Police chiefs: Unlikely opponents to Texas’ new immigration law

On Behalf of | Jun 3, 2017 | US Immigration Law

Immigration enforcement continues to ramp up not only in Texas following passage of Senate Bill 4, but also throughout the country. The growing chorus of protests includes unlikely critics.

The leaders of Texas’ law enforcement communities.

Civil rights groups and Texas city governments have teamed up to file multiple lawsuits against SB4, a law considered more harsh that its Arizona counterpart. The legislation contains punitive measures to police chiefs or sheriffs who order subordinates not to act in the role of immigration agents. Penalties include thousands in fines, but also possible removal from office.

The possible punishment captured the attention of law enforcement.

Immediately after the April passage of the bill in the Texas House of Representatives, the police chiefs of both Dallas and Houston Police Departments and heads of departments throughout the state issued a public statement. They urged lawmakers to reconsider, asserting that, “No one believes in the rule of law more than police officers.”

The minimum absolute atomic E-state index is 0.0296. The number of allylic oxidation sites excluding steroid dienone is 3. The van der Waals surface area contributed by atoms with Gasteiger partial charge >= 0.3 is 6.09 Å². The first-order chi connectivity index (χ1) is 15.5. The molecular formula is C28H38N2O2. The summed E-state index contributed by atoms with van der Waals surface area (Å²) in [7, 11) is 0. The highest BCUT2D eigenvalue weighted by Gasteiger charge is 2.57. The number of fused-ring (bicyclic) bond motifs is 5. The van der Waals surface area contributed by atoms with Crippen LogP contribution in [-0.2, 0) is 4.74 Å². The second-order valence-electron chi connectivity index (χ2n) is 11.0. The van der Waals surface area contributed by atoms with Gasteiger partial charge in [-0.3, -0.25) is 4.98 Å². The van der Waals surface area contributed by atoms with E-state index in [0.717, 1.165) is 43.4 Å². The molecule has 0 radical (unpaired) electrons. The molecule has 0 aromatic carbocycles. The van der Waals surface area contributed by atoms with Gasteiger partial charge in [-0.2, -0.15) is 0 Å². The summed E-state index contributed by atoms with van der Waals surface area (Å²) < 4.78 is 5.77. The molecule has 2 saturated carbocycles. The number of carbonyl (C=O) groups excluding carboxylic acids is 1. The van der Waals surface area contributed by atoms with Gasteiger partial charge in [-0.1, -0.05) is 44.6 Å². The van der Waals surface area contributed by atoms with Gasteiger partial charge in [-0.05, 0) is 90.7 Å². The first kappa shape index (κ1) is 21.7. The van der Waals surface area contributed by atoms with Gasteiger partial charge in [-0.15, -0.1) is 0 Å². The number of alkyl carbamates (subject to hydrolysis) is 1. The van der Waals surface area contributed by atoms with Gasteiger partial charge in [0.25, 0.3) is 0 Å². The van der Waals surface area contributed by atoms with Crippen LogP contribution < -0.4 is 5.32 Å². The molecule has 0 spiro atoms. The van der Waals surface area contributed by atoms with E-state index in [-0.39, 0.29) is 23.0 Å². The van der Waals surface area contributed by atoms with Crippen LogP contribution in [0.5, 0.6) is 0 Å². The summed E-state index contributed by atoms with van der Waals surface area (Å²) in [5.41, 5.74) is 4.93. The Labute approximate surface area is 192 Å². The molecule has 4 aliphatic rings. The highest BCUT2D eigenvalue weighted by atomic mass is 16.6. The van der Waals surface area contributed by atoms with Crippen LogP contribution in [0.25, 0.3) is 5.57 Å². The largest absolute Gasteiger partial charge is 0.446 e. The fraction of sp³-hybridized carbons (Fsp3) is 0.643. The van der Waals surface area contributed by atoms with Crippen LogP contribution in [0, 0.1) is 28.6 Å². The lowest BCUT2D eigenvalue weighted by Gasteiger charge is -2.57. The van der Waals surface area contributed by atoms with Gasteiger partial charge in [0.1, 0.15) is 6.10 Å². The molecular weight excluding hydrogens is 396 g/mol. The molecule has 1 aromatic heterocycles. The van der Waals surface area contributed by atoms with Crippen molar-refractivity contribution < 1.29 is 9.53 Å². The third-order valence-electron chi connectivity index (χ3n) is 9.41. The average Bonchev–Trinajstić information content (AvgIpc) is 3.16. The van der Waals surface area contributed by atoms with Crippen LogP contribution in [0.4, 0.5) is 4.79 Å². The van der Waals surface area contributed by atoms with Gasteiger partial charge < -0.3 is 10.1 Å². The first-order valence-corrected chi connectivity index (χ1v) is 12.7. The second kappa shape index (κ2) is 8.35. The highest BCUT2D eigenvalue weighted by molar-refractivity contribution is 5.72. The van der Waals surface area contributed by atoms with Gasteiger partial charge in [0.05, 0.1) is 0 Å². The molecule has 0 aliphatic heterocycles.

The group believes that the bill represents “political pandering that will make our communities more dangerous” and would undermine the trust they have built with their respective communities.

Their collective statement was not the first sign of opposition. Police chiefs have been speaking out against the bill since its introduction last fall. They claim that policing would present challenges with people not reporting crimes over fear of deportation should they come forward.

In the end, they claim that their officers are already too busy, if not overworked.

Law enforcement leadership believes that community policing has been at the core of what they have done over the last 20 to 30 years. They claim that crime rates are at an historic low in the face of population growth combined with understaffed and under-resourced police departments.